He stayed in Belfast far longer than good sense would dictate. The family's feelings about him had been made perfectly and painfully clear at the wake and even Sean hadn't the heart to intervene on his behalf. The brothers found him a few days later drunk at a pub in Sandy Row. Each sharing a righteous outrage that the man they blamed for their sister's death hadn't vacated the country as they had specifically ordered. They pulled him out of the pub and not a single bystander interfered as they dragged him the short way to the waterfront. After a few kicks to the gut, the brothers tossed him on a ferry to England with an explicit warning to never come back.

After that, he lost track of Westen for a few weeks until the he turned up in Birmingham. His people had been alerted when Westen drained one of his recently unfrozen accounts. As there were much quieter ways of getting money from Swiss accounts and Michael was no fool, Anson smelled a rat. The obviousness of it was disturbing, but then again the obviousness of the obviousness was even more disturbing. It was such a game that spies played when they wanted to do something without their motives being guessed.

To further muddle the puzzle, Westen was observed paying off a seemingly exorbitant gambling debt. Michael wasn't the Westen with a weakness for gambling yet the thug was a legitimate gangster with no ties to the CIA or any other organization that Westen had ever associated with. After the exchange, Anson was mildly surprised that the thug didn't pass the money off to any widows, orphans or old ladies. No, the man kicked the money up the shark chain to his boss who was never known to do the right thing.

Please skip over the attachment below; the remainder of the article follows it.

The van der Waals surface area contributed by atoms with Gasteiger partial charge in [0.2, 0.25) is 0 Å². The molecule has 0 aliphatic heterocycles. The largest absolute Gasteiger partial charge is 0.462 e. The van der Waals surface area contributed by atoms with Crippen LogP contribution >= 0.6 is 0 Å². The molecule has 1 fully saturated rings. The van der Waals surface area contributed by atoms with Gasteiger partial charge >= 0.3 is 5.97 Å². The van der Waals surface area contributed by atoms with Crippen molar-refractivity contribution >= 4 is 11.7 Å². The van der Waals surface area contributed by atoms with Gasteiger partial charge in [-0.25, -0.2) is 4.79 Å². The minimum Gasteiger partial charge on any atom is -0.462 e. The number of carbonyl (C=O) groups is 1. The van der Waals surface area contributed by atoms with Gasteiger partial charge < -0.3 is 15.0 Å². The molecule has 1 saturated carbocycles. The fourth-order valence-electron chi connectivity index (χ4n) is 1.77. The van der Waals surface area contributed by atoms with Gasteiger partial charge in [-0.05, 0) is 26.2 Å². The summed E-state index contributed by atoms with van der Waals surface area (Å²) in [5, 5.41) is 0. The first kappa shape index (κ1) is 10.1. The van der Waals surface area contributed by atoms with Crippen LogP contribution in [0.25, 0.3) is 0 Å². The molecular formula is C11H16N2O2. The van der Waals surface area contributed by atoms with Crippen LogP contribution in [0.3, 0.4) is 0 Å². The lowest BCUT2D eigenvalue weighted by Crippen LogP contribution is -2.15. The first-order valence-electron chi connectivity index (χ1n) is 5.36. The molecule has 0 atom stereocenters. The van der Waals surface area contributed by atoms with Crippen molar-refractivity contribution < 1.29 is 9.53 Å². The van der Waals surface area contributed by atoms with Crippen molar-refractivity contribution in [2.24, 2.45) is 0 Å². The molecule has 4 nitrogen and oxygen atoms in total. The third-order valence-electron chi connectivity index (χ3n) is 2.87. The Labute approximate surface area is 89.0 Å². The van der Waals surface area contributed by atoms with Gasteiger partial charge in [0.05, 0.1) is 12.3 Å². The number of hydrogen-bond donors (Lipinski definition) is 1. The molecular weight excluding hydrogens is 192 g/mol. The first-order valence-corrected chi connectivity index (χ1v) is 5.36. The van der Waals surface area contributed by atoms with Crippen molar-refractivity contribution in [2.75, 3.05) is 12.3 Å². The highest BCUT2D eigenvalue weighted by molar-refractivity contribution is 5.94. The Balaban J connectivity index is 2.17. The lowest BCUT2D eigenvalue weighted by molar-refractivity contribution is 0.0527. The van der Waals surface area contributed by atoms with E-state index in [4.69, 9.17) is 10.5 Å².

Anson was perplexed.

After losing him again in London, Anson widened the search only to discover Westen a few weeks later in Amsterdam where he was held briefly on a medical evaluation after being found passed out in a gutter in the city centre with injuries suggesting a brutal fight. After he was released, he promptly disappeared again. In the mean time, Anson learned that Karl Volchoski had been found dead in his posh Amsterdam apartment. Volchoski, also known as the Russian arms dealer who had offered a very, very generous bounty for Westen's head, had died from strangulation after a vicious fight.

Within a month, three more Westen enemies turned up dead. The one thing all of those had in common was their very vocal hatred and their willingness to pay good money to see him dead. It was clear that Westen was cleaning house but the whys of his action escaped him.

The CIA seemed to not have caught on to Westen's activities. He had been contracted for a simple job in Krakow but Westen did the unexpected and blew the assignment. In fact, his failure had been so spectacular that no one at the CIA would be contracting with him for some time. Anson did not fail to notice that the failure had not resulted in any deaths or injuries. His spidey sense tingled again.

When Westen ventured too close for comfort to his house in Nice, Anson decided it was time for a face to face. On his terms. He sent his two of his best recent recruits to roust Westen out of the cheap hotel he'd been holed up in. Westen didn't put up a fight and sat quietly in the back of the Mercedes taking in the scenery. While it couldn't have escaped his attention the reason for the lack of blindfolds or hoods, he didn't appear to be concerned and seemed content to take in the scenery on the long meandering route to Anson.

"I'm truly sorry about Ms. Glenanne," Anson greeted him, gesturing for Westen to sit on the plush easy chair opposite his own. He really was sorry, too. Sorry to such talent wasted.

Other than a slight clenching of the jaw, Westen didn't react. Anson drummed his fingers on the side table never taking his eyes off him. The impeccable Michael Westen looked a wreck. His normally well-trimmed hair was shaggy and unkempt. The handsome face was pale, drawn and overdue for a shave by at least a week. He just couldn't believe Michael Westen would implode so completely and so quickly. The shrink in him was curious to understand how a broken heart could send a man supreme in the art of self-control on such a rampage. Revenge couldn't be the cause as none of the recently departed foes had been even remotely implicated in the botched bombing that killed Ms. Glenanne. No, the sad truth was that the lovely Fiona had simply used up her reserve of a bomber's luck.